Frequently Asked Questions

Here are some frequently asked questions that may be of some use to you. If you have a questions that is not on the list, or you would like a more detailed answer then please don't hesitate to e-mail us at or call us on +44 (0)114 222 9707.

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  1. Why should I study Combined Honours?

    There are a number of reasons you might want to study combined honours. For many students, it is so they can continue to study two subjects they loved at school. For others it gives them a chance to study a new subject(s) without having to leave behind something they already know. There are also good career reasons to study combined honours. But, most students take combined honours because they realise they want to have a more flexible degree that will hold their interest and offer exciting opportunities for learning new things at the interface between disciplines.

    "Studying a Combined Honours degree was one of the best decisions I have ever made because it gave me the freedom to tailor my degree to what I wanted to do." - Luutske Ozinga

  2. How does Combined Honours differ from a Liberal Arts?

    A Combined Honours programme allows you to choose your subjects without having to take 'bridging' or general skills modules. All the modules you take are taught by the departments you are interested in. Core modules in those subjects are required, but they are focussed on the topics which interest you.

    "What I enjoy about studying a dual honours degree is the wider range of modules that are available to choose from. It makes it much easier for you to tailor your choices so that you really do get to study what you enjoy most about the subjects." Mary Smith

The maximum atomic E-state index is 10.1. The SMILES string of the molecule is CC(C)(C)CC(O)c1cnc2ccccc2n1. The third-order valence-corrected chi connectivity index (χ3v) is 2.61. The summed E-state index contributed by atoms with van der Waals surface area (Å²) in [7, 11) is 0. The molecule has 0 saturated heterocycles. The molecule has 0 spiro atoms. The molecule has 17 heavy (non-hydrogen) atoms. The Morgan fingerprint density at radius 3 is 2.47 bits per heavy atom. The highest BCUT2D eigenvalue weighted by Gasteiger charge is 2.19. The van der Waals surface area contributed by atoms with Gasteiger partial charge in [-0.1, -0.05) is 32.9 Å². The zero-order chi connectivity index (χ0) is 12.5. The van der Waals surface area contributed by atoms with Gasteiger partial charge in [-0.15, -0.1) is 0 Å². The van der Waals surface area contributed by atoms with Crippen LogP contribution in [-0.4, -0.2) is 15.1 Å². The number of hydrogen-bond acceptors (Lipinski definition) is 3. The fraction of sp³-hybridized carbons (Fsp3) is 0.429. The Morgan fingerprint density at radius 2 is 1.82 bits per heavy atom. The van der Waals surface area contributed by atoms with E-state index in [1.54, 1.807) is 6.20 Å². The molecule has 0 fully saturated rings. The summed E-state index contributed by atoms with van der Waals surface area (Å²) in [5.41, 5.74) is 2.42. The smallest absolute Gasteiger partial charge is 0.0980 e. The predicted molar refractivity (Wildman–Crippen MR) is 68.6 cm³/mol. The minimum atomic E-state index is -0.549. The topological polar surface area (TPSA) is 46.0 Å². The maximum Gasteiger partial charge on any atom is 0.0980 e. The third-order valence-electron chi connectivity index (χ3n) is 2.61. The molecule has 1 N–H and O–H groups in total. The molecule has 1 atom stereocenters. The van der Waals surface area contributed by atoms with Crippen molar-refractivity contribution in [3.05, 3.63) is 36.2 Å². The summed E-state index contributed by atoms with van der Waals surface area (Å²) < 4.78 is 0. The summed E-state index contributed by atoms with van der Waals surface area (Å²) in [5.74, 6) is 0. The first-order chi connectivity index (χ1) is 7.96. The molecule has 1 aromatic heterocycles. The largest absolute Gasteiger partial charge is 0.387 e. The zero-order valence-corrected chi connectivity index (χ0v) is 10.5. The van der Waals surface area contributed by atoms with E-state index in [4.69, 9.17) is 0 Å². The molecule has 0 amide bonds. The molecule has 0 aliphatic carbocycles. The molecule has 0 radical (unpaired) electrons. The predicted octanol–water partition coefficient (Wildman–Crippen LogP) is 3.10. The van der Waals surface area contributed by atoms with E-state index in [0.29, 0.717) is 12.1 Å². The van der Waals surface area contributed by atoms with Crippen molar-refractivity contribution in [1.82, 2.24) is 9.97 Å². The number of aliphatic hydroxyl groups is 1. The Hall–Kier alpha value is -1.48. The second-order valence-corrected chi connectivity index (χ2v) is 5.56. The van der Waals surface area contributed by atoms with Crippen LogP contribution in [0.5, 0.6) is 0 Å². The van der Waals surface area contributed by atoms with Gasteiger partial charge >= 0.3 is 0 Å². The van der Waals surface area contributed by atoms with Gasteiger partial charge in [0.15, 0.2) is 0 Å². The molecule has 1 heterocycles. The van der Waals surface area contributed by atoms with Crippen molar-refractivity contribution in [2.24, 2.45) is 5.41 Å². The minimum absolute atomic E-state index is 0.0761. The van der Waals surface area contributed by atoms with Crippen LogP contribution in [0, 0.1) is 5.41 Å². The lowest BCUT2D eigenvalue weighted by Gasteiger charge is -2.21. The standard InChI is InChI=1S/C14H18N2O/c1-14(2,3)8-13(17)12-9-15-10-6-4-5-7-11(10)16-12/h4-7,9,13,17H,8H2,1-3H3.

3. Is a Combined Honours course more work than a traditional course?

    Not really, although you do have to be organised, flexible and focussed. You take the same number of credits (120 each year) as a single honours student. You can just divide your credits between your subjects. See the programme details for more information.(See the programme details for more information). Combined honours students need to navigate between disciplines and departments, however, and this sometimes can require additional work, although combined students feel their enjoyment in their programme more than makes up for this.

    "Dual honours degrees involve a little more organisation but the results are immensely satisfying: you can widen your knowledge, be part of more than one department and enjoy the benefits of different facilities, activities and of course more friends!" Miles Watson

  4. How does the credit system work?

    All full time students will take 120 credits each year. Dual honours students typically study 60 in each subject area however there is sometimes an opportunity to take 20 or 40 credits in unrestricted modules. Major/Minor students will tend to study 80 credits a year with their ‘Major’ department and 40 credits with their ‘Minor’. For those studying on the Triple Honours programme, you will study 40 credits each year in each of your three subject areas.

  5. Is it possible to transfer to a single honours course at the end of my first year of study if a dual honours course is not for me?